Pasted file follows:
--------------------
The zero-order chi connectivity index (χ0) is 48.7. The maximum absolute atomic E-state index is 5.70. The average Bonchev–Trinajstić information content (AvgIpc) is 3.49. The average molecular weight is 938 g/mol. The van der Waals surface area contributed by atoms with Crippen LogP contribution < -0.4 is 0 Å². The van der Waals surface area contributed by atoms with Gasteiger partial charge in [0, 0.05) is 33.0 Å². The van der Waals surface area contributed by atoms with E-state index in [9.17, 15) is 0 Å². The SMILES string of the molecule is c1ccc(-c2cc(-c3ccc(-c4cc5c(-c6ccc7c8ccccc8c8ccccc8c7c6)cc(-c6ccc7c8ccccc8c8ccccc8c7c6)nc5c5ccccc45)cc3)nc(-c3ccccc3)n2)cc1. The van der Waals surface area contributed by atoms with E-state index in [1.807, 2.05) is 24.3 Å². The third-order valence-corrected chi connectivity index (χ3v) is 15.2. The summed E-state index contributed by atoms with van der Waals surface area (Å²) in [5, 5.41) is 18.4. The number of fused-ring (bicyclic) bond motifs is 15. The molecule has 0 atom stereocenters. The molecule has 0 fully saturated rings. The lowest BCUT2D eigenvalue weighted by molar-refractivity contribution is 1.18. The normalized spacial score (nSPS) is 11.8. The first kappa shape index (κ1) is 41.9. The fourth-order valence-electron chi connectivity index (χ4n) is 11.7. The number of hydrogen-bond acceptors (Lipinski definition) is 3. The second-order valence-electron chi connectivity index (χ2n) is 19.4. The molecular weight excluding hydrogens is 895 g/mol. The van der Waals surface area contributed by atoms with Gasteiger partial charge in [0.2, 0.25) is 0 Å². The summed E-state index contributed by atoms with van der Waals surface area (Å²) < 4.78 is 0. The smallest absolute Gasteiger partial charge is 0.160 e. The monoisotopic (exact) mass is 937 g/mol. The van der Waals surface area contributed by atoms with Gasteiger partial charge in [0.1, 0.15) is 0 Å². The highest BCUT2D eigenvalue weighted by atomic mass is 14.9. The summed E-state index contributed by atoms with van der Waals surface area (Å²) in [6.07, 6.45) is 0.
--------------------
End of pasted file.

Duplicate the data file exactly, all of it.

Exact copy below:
The zero-order chi connectivity index (χ0) is 48.7. The maximum absolute atomic E-state index is 5.70. The average Bonchev–Trinajstić information content (AvgIpc) is 3.49. The average molecular weight is 938 g/mol. The van der Waals surface area contributed by atoms with Crippen LogP contribution < -0.4 is 0 Å². The van der Waals surface area contributed by atoms with Gasteiger partial charge in [0, 0.05) is 33.0 Å². The van der Waals surface area contributed by atoms with E-state index in [9.17, 15) is 0 Å². The SMILES string of the molecule is c1ccc(-c2cc(-c3ccc(-c4cc5c(-c6ccc7c8ccccc8c8ccccc8c7c6)cc(-c6ccc7c8ccccc8c8ccccc8c7c6)nc5c5ccccc45)cc3)nc(-c3ccccc3)n2)cc1. The van der Waals surface area contributed by atoms with E-state index in [1.807, 2.05) is 24.3 Å². The third-order valence-corrected chi connectivity index (χ3v) is 15.2. The summed E-state index contributed by atoms with van der Waals surface area (Å²) in [5, 5.41) is 18.4. The number of fused-ring (bicyclic) bond motifs is 15. The molecule has 0 atom stereocenters. The molecule has 0 fully saturated rings. The lowest BCUT2D eigenvalue weighted by molar-refractivity contribution is 1.18. The normalized spacial score (nSPS) is 11.8. The first kappa shape index (κ1) is 41.9. The fourth-order valence-electron chi connectivity index (χ4n) is 11.7. The number of hydrogen-bond acceptors (Lipinski definition) is 3. The second-order valence-electron chi connectivity index (χ2n) is 19.4. The molecular weight excluding hydrogens is 895 g/mol. The van der Waals surface area contributed by atoms with Gasteiger partial charge in [0.2, 0.25) is 0 Å². The summed E-state index contributed by atoms with van der Waals surface area (Å²) < 4.78 is 0. The smallest absolute Gasteiger partial charge is 0.160 e. The monoisotopic (exact) mass is 937 g/mol. The van der Waals surface area contributed by atoms with Gasteiger partial charge in [0.1, 0.15) is 0 Å². The highest BCUT2D eigenvalue weighted by atomic mass is 14.9. The summed E-state index contributed by atoms with van der Waals surface area (Å²) in [6.07, 6.45) is 0.